Spot purchasing urged as solution to “homelessness tsunami” expected when eviction moratorium lifts

Peak housing and homelessness body Shelter WA has called on both major parties to commit to ‘spot purchasing’ in advance of the lifting of the moratoriums on rental increases and evictions occurring in just over three weeks.

 “We are urging the government and opposition to commit to spot purchasing at least 2000 homes for rent over the next four years,” Shelter CEO Michelle Mackenzie said today.

“All the signs are there for a second wave of homelessness once the moratorium on rental increases and evictions ends in March.

We have a perfect storm with house prices skyrocketing, a record low rental vacancy rate, residents returning from interstate and overseas as travel restrictions lift, and the acute shortage of social and affordable housing. Renters evicted when the moratorium lifts will simply have nowhere to live,” Ms Mackenzie said.

“At the Premier’s breakfast this week I asked how they’re planning to deal with the second wave of homelessness once the moratorium on rent hikes and evictions ends. The Premier said he doesn’t expect it will be as severe as people are predicting,” Ms Mackenzie said.

Shelter WA has written to the Premier seeking clarification on this response and asking if the government has done any modelling on the impact of the moratorium ending, and specifically the number of predicted evictions, rent increases and impact housing and homelessness service providers as a result of the moratorium ending.

“We have been calling on the government to commit to working with our sector to deliver 18,000 new social and affordable rental homes over the next four years to address the current gap. But we know new homes take time to build.

An immediate solution is to spot purchase homes– this is a sensible and prudent approach,” Ms Mackenzie said.

Spot purchasing would enable government to work with the private sector and the community housing sector to identify and purchase empty homes in existing developments. The community housing sector can manage these homes immediately increasing the supply of social and affordable housing.

This approach is supported by the tenant advocacy groups such as Circle Green, and the Financial Counsellors Association of WA, along with homeless services providers who see the devastating impact of rental stress and homelessness on individuals and families.

 “This spot purchasing needs to start right now to avoid another a surge of West Australians facing homelessness.”

“In addition to new housing we also need initiatives to keep people in their homes. This includes appropriately resourcing the residential relief grant scheme to give rental surety to landlords and renters and an increase in emergency relief money to enable the sector to support people doing it tough in the rental market,” Ms Mackenzie said.

“We know from discussions with the development industry that across metropolitan Perth 1,700 newly built apartments are currently available for sale. We also need solutions for regional WA. Given we have a housing supply issue, with low record interest rates, this is a perfect time for government to purchase housing to increase social and affordable rental homes for West Australians. This must be done while we plan for the construction of new social and affordable homes.”

“These homes if managed by the community housing sector will not only increase rental supply but will lay the foundation for community housing providers to further increase the supply of new rental homes. A win – win situation,” Ms Mackenzie said.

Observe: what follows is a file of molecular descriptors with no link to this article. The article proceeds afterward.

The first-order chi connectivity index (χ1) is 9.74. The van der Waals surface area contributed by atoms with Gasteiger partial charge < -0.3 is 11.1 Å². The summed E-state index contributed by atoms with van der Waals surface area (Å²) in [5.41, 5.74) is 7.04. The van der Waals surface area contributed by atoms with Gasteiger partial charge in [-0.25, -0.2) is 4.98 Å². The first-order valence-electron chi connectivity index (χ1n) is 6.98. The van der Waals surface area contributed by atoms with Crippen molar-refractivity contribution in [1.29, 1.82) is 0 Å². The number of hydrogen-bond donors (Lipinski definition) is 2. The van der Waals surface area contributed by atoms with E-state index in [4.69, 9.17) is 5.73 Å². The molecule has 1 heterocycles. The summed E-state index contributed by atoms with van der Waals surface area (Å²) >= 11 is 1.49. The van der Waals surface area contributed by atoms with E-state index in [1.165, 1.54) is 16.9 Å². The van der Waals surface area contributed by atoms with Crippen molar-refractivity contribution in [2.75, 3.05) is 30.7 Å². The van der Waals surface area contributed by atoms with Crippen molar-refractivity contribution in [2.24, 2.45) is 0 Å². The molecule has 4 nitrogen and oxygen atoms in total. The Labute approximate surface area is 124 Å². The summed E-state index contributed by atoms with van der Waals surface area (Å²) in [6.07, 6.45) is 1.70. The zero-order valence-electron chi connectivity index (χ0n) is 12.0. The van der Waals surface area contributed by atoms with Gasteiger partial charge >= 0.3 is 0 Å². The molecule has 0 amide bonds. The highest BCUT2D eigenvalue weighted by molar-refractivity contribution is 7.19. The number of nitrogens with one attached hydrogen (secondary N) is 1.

“Victoria recently committed to a record $5.3 billion social housing plan to deliver 12,000 new homes. 20% of these will be delivered through spot purchasing. This is the kind of leadership needs to be reflected here in WA,” Ms Mackenzie said.

The call for spot purchasing follows the release of recent polling which found voters overwhelmingly support initiatives to end homelessness and increase rental and social housing.

The results from the Homelessness Community Perceptions commissioned by Shelter WA found:

  • two thirds of voters (65%) reported that the issues of homelessness will be influential in their voting intention
  • over one third of 18–34-year old’s (38%) stated that a lack of affordable rental housing will have a major impact on their vote
  • homelessness is a top four issue the community would like the State Government to focus more on
  • 87% of voters would support initiatives that reduce the incidence of homelessness and 81% support the increase the amount of affordable rental housing in WA

“Now is the time to tackle this crisis head on. The community is strongly behind it, and the sector are united in our call for action,” Ms Mackenzie concluded.

Key Facts:

  • Over 9,000 people experience homelessness every day in WA
  • Over 30,000 people are on the wait list for social housing
  • Over 70,000 renters on low incomes are in rental stress (paying over 30% of their income on rent)
  • There is a shortfall of 39,200 social and 19,300 affordable homes across WA

Survey details:

The polling was conducted in February 2021 by Painted Dog Research group operating in line with the international standard for market, opinion, and Social Research (ISO 20252). The sample size is n=612 with a survey error of 3.96% at the 95% level of confidence. All survey participants were over 18 years of age and include residents from the Perth metropolitan area in all upper house electorates.  Raw data is available on request.

Unlock Housing Package:

The Unlock Housing coalition represents over 25 housing and homelessness service providers and has put forward a suite of solutions to address the housing crisis, at:

Media Contact

Chantal Caruso | 0447 201 377 / (08) 9325 6660 |